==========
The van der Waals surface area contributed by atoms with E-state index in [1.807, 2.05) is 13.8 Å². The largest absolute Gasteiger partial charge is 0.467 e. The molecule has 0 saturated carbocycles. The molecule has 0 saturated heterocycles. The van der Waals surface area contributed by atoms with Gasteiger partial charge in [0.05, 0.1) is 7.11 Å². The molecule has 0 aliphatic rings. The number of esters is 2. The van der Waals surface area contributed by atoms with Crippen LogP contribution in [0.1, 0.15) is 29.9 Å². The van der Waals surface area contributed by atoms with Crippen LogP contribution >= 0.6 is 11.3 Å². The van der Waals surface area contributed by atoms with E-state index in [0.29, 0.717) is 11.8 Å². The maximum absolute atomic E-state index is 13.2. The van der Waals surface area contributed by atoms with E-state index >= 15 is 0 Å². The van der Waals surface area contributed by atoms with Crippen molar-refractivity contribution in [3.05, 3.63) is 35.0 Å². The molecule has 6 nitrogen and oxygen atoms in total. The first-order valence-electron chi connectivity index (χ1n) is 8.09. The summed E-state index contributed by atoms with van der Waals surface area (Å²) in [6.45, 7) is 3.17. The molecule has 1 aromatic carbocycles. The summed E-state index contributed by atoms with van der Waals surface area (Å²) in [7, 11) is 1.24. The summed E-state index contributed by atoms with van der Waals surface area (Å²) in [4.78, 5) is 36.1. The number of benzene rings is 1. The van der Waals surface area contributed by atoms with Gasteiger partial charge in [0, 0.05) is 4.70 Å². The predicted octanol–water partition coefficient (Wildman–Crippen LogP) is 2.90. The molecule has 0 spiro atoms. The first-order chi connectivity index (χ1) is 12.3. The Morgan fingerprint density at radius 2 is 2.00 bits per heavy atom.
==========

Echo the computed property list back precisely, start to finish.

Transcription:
The van der Waals surface area contributed by atoms with E-state index in [1.807, 2.05) is 13.8 Å². The largest absolute Gasteiger partial charge is 0.467 e. The molecule has 0 saturated carbocycles. The molecule has 0 saturated heterocycles. The van der Waals surface area contributed by atoms with Gasteiger partial charge in [0.05, 0.1) is 7.11 Å². The molecule has 0 aliphatic rings. The number of esters is 2. The van der Waals surface area contributed by atoms with Crippen LogP contribution in [0.1, 0.15) is 29.9 Å². The van der Waals surface area contributed by atoms with Crippen LogP contribution >= 0.6 is 11.3 Å². The van der Waals surface area contributed by atoms with E-state index in [0.29, 0.717) is 11.8 Å². The maximum absolute atomic E-state index is 13.2. The van der Waals surface area contributed by atoms with E-state index >= 15 is 0 Å². The van der Waals surface area contributed by atoms with Crippen molar-refractivity contribution in [3.05, 3.63) is 35.0 Å². The molecule has 6 nitrogen and oxygen atoms in total. The first-order valence-electron chi connectivity index (χ1n) is 8.09. The summed E-state index contributed by atoms with van der Waals surface area (Å²) in [6.45, 7) is 3.17. The molecule has 1 aromatic carbocycles. The summed E-state index contributed by atoms with van der Waals surface area (Å²) in [7, 11) is 1.24. The summed E-state index contributed by atoms with van der Waals surface area (Å²) in [4.78, 5) is 36.1. The number of benzene rings is 1. The van der Waals surface area contributed by atoms with Gasteiger partial charge in [0, 0.05) is 4.70 Å². The predicted octanol–water partition coefficient (Wildman–Crippen LogP) is 2.90. The molecule has 0 spiro atoms. The first-order chi connectivity index (χ1) is 12.3. The Morgan fingerprint density at radius 2 is 2.00 bits per heavy atom.